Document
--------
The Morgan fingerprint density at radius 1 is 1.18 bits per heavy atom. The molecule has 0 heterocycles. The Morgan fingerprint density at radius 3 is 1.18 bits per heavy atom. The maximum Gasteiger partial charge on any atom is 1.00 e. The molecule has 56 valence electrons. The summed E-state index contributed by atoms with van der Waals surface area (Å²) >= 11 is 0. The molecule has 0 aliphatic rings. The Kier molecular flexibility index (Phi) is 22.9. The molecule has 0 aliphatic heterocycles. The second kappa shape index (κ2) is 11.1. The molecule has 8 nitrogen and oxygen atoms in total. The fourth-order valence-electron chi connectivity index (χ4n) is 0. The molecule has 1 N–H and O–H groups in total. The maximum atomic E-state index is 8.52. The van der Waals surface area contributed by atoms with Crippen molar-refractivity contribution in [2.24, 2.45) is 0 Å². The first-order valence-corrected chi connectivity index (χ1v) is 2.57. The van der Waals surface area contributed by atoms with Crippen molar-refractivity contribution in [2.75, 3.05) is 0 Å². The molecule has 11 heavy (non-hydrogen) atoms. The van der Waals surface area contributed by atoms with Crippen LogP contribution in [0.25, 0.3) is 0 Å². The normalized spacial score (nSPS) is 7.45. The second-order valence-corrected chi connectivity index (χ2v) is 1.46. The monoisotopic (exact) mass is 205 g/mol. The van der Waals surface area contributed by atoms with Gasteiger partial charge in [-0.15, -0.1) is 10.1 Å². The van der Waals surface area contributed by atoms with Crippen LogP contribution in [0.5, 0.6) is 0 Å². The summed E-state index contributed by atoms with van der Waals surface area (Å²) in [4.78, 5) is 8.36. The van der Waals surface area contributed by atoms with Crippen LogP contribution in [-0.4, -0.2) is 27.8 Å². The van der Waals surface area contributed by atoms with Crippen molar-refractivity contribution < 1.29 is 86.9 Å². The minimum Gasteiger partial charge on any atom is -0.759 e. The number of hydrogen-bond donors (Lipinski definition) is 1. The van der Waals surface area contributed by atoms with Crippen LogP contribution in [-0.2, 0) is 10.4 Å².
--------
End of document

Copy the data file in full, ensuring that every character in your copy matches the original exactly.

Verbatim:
The Morgan fingerprint density at radius 1 is 1.18 bits per heavy atom. The molecule has 0 heterocycles. The Morgan fingerprint density at radius 3 is 1.18 bits per heavy atom. The maximum Gasteiger partial charge on any atom is 1.00 e. The molecule has 56 valence electrons. The summed E-state index contributed by atoms with van der Waals surface area (Å²) >= 11 is 0. The molecule has 0 aliphatic rings. The Kier molecular flexibility index (Phi) is 22.9. The molecule has 0 aliphatic heterocycles. The second kappa shape index (κ2) is 11.1. The molecule has 8 nitrogen and oxygen atoms in total. The fourth-order valence-electron chi connectivity index (χ4n) is 0. The molecule has 1 N–H and O–H groups in total. The maximum atomic E-state index is 8.52. The van der Waals surface area contributed by atoms with Crippen molar-refractivity contribution in [2.24, 2.45) is 0 Å². The first-order valence-corrected chi connectivity index (χ1v) is 2.57. The van der Waals surface area contributed by atoms with Crippen molar-refractivity contribution in [2.75, 3.05) is 0 Å². The molecule has 11 heavy (non-hydrogen) atoms. The van der Waals surface area contributed by atoms with Crippen LogP contribution in [0.25, 0.3) is 0 Å². The normalized spacial score (nSPS) is 7.45. The second-order valence-corrected chi connectivity index (χ2v) is 1.46. The monoisotopic (exact) mass is 205 g/mol. The van der Waals surface area contributed by atoms with Gasteiger partial charge in [-0.15, -0.1) is 10.1 Å². The van der Waals surface area contributed by atoms with Crippen LogP contribution in [0.5, 0.6) is 0 Å². The summed E-state index contributed by atoms with van der Waals surface area (Å²) in [4.78, 5) is 8.36. The van der Waals surface area contributed by atoms with Crippen LogP contribution in [-0.4, -0.2) is 27.8 Å². The van der Waals surface area contributed by atoms with Crippen molar-refractivity contribution < 1.29 is 86.9 Å². The minimum Gasteiger partial charge on any atom is -0.759 e. The number of hydrogen-bond donors (Lipinski definition) is 1. The van der Waals surface area contributed by atoms with Crippen LogP contribution in [-0.2, 0) is 10.4 Å².